Also, there are certain suppressors that are collectible, typically for their historic value, so even a weatherbeaten old hunk of metal may have value to a collector if it's one that was issued to the SEALs or other rock-star units.

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6 hours ago, Christof Stehpinkler said:

Just go pick it up, smash it flat with a hammer and turn it over to the local PD. It's got no real monetary value and the paperwork is more of a hassle than the can is worth considering there's no will.

This is true in many cases when there is a very cheap, obsolete or shot-out suppressor that is not wanted by any heirs of the estate, but I don't think it's good general advice.

The lack of a will is no impediment to distributing it to one or more lawful heirs on a Form 5, if they want it. People die intestate (without a will) all the time but their estate still gets an executor or personal representative to wind up their affairs, and the executor can transfer the device tax-free to whoever the next of kin are under state law, with only a Form 5 and fingerprints.

The big advantage of a will is that it allows you to make a specific tax free bequest to someone you know will want it and is willing to go through the rigamarole to be fingerprinted and take possession after the form is approved. Does not need to be a relative. But if you go to this much trouble to write your will, perhaps it's better to have a trust in the first place.

The Form 5's go through pretty quick and it should not take the executor more than three or four months to wind this up and deliver the item to the recipient.

The executor can also do a Form 4 transfer to an individual in the same state. Some suppressors are well over $1000 to buy new, and if an estate has one that is in good shape and can find an in-state buyer, both sides will be happy.

Also, there are certain suppressors that are collectible, typically for their historic value, so even a weatherbeaten old hunk of metal may have value to a collector if it's one that was issued to the SEALs or other rock-star units.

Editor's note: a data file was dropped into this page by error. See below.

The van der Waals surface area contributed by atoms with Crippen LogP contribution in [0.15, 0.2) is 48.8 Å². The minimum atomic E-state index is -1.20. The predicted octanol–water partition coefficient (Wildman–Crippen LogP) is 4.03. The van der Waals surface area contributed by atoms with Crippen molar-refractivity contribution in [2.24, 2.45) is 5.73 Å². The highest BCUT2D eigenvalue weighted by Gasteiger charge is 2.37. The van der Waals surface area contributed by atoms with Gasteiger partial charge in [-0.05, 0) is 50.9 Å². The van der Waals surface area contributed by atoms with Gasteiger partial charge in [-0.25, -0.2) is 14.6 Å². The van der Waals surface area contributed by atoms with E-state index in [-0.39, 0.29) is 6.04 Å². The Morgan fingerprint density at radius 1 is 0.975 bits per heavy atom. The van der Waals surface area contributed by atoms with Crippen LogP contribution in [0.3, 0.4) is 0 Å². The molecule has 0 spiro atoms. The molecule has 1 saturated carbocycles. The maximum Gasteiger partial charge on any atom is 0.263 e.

My reply you quoted was in response specifically to the OPs situation where he described the decedent's can as being a .22 can and what appears to be his only NFA item.
He mentioned it's an ACC Element, which is a decade+ old can that retailed for $400 new.
And considering the hassle most people have with inheritance transfers, and the amount of paperwork usually required by the ATF to successfully complete a form 5 transfer, and the fact that most people don't adequately prepare for their demise paperwork wise, is tracking down a death certificate, dealing with a possible probate situation because there is no will, and therefore no executor, worth all the trouble for a obsolete rimfire can that has a value probably around $200 if it were on a form 3 and no actual value once registered to an individual and you have to pay the transfer tax to sell it?

If the decedent had all of his ducks in a row, with a well laid out will and executor, then simply filling out a form 5 and submitting the proper documents would be worth it if the item(s) either had a significant value or they were wanted by the person named in the will.

It's a juice -vs- squeeze situation.